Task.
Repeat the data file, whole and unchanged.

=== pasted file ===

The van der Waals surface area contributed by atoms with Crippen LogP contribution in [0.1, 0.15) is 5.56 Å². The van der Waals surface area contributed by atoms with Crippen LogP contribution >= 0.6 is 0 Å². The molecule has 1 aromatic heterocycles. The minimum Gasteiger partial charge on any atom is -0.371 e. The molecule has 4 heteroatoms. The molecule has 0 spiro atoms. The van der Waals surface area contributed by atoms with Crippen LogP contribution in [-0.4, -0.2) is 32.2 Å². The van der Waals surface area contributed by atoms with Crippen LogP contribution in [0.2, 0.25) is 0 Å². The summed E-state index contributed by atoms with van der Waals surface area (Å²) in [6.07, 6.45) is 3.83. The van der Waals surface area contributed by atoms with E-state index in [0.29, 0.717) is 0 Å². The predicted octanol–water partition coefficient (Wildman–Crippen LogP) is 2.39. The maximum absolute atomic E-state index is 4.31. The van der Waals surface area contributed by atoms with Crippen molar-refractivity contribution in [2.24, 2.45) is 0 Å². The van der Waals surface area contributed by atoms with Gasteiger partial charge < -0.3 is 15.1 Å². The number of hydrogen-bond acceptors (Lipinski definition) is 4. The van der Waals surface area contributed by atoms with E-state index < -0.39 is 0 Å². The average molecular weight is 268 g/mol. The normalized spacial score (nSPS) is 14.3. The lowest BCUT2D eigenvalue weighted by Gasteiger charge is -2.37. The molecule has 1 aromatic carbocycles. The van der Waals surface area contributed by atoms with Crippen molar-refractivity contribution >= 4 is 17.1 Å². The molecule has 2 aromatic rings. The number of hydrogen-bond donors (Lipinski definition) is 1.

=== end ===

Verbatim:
The van der Waals surface area contributed by atoms with Crippen LogP contribution in [0.1, 0.15) is 5.56 Å². The van der Waals surface area contributed by atoms with Crippen LogP contribution >= 0.6 is 0 Å². The molecule has 1 aromatic heterocycles. The minimum Gasteiger partial charge on any atom is -0.371 e. The molecule has 4 heteroatoms. The molecule has 0 spiro atoms. The van der Waals surface area contributed by atoms with Crippen LogP contribution in [-0.4, -0.2) is 32.2 Å². The van der Waals surface area contributed by atoms with Crippen LogP contribution in [0.2, 0.25) is 0 Å². The summed E-state index contributed by atoms with van der Waals surface area (Å²) in [6.07, 6.45) is 3.83. The van der Waals surface area contributed by atoms with E-state index in [0.29, 0.717) is 0 Å². The predicted octanol–water partition coefficient (Wildman–Crippen LogP) is 2.39. The maximum absolute atomic E-state index is 4.31. The van der Waals surface area contributed by atoms with Crippen molar-refractivity contribution in [2.24, 2.45) is 0 Å². The van der Waals surface area contributed by atoms with Gasteiger partial charge < -0.3 is 15.1 Å². The number of hydrogen-bond acceptors (Lipinski definition) is 4. The van der Waals surface area contributed by atoms with E-state index < -0.39 is 0 Å². The average molecular weight is 268 g/mol. The normalized spacial score (nSPS) is 14.3. The lowest BCUT2D eigenvalue weighted by Gasteiger charge is -2.37. The molecule has 1 aromatic carbocycles. The van der Waals surface area contributed by atoms with Crippen molar-refractivity contribution >= 4 is 17.1 Å². The molecule has 2 aromatic rings. The number of hydrogen-bond donors (Lipinski definition) is 1.